Headlines: House Passes Surveillance Bills; Legislature Approves Immigrant Financial Aid Bill; Senate Defeats Educator Evaluation Bill; State May Be Limited In How It Spends Federal Dollars; House Passes Bill Aimed At Oil Train Safety.
House Passes Surveillance Bills
The House on Monday passed two bills that would restrict the use of drones and government surveillance in Washington state. Under the measure, state agencies and municipal governments could only obtain drones or other unmanned aircraft after getting approval from their governing body. The drones could only be used with a search warrant and in other circumstances including: emergencies with an immediate danger of death or serious bodily injury, for military training on a base; training and testing of devices if no personal information is collected; a governor-declared state of emergency; or for an operation such House Bill 2789, which was approved by an 83-15 vote, would limit the purchase and use of unmanned aircraft systems by state and local agencies. The other, House Bill 2178, would ban the "unauthorized use of drones, or other unmanned aircraft with sensing devices, above private property." It passed by a vote of 92-6. Both bills now head to the state Senate.
Legislature Approves Immigrant Financial Aid Bill
The Washington state Legislature has given final approval to a measure to expand college financial aid to include students who were brought to the state illegally as children. Senate Bill 6523 passed the House Tuesday on a 75-22 bipartisan vote now goes to Gov. Jay Inslee, who strongly supports the measure. The bill is the first to pass both chambers of the Legislature this session. The current 60-day session ends March 13. Once the bill is signed into law, Washington will become the fourth state in the country to approve state financial aid for college students illegally in the country. California, Texas and New Mexico have passed similar legislation.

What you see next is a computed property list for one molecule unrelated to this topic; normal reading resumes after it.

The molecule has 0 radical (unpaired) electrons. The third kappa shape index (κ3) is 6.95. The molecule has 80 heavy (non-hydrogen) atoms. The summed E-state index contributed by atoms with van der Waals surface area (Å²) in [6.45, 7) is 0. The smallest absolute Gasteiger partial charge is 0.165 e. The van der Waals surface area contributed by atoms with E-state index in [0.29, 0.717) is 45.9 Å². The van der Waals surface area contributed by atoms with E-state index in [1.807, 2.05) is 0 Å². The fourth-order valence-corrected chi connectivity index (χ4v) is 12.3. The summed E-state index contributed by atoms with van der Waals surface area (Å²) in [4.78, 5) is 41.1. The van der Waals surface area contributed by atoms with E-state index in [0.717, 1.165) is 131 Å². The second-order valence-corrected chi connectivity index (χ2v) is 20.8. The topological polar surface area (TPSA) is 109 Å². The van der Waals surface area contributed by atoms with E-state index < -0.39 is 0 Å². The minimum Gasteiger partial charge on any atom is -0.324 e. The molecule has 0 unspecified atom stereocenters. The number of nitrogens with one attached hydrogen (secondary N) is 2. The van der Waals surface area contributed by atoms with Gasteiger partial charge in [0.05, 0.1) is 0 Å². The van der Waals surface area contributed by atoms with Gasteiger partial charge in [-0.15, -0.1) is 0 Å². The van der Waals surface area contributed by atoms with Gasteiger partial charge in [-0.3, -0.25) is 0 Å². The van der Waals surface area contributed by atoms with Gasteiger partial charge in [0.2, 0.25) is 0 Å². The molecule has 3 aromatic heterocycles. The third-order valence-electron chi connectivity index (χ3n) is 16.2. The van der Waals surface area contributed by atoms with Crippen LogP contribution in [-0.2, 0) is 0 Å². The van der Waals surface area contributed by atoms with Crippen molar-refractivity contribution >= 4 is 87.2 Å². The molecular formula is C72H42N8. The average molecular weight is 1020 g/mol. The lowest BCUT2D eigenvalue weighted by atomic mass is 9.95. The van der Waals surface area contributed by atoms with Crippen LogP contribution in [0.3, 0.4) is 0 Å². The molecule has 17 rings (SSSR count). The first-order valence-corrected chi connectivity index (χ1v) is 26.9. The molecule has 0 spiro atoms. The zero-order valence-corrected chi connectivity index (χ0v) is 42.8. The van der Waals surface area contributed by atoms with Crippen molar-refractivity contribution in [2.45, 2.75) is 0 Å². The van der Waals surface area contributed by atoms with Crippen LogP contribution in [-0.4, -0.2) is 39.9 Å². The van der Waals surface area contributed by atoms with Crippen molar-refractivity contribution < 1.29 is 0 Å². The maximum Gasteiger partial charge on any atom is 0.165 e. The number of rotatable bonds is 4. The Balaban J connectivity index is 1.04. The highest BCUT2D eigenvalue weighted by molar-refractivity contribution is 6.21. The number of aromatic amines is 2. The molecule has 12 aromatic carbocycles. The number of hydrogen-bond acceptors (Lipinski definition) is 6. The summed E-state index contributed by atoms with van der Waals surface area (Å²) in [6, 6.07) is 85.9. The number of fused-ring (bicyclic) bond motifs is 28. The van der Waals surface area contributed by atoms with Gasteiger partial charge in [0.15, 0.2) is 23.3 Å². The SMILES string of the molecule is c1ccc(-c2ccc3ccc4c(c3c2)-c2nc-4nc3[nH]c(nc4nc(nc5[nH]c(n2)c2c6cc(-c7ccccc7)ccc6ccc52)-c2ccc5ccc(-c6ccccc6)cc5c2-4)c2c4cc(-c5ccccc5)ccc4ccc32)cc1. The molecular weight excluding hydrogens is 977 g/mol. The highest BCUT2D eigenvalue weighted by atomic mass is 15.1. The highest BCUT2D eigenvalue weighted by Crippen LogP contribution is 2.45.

Senate Defeats Educator Evaluation Bill; State May Be Limited In How It Spends Federal Dollars
The state Senate has defeated a proposal that would have mandated the use of statewide standardized tests in educators' evaluations, and education officials say that means the state will be limited in the way it can spend about $44 million in federal dollars. Senate Bill 5246 failed by a 28-19 vote Tuesday. It would have revised the state's new teacher-principal evaluation system to accommodate a demand from the federal government to mandate using statewide standardized tests as a factor in evaluations. Washington state currently has a waiver from provisions of the federal No Child Left Behind law. It could lose the waiver and some federal money by only suggesting the tests be used in evaluations instead of mandating them. Democratic Sen. Rosemary McAuliffe says she voted against the bill because using state tests to measure student growth has not been proven to be an effective way to judge teachers. She says a better solution can be found before the end of the legislative session to extend the waiver and keep the federal dollars coming to Washington state.
House Passes Bill Aimed At Oil Train Safety
A measure aimed at addressing potential risks as more crude oil is shipped by rail into the state has cleared the House. House Bill 2347 passed early Tuesday on a 57-37 vote and now heads to the Senate. Environmental groups supported the bill, saying it would provide more transparency about the movement of oil through communities. The measure authorizes the state Department of Ecology to come up with new rules requiring tug escorts for oil tankers entering Grays Harbor and the Columbia River. The bill was amended to limit when the agency would have the authority to make those rules. The bill also would require refineries and other facilities that receive oil shipments by vessels or rail cars to submit transit data to Ecology.
February 19, 2014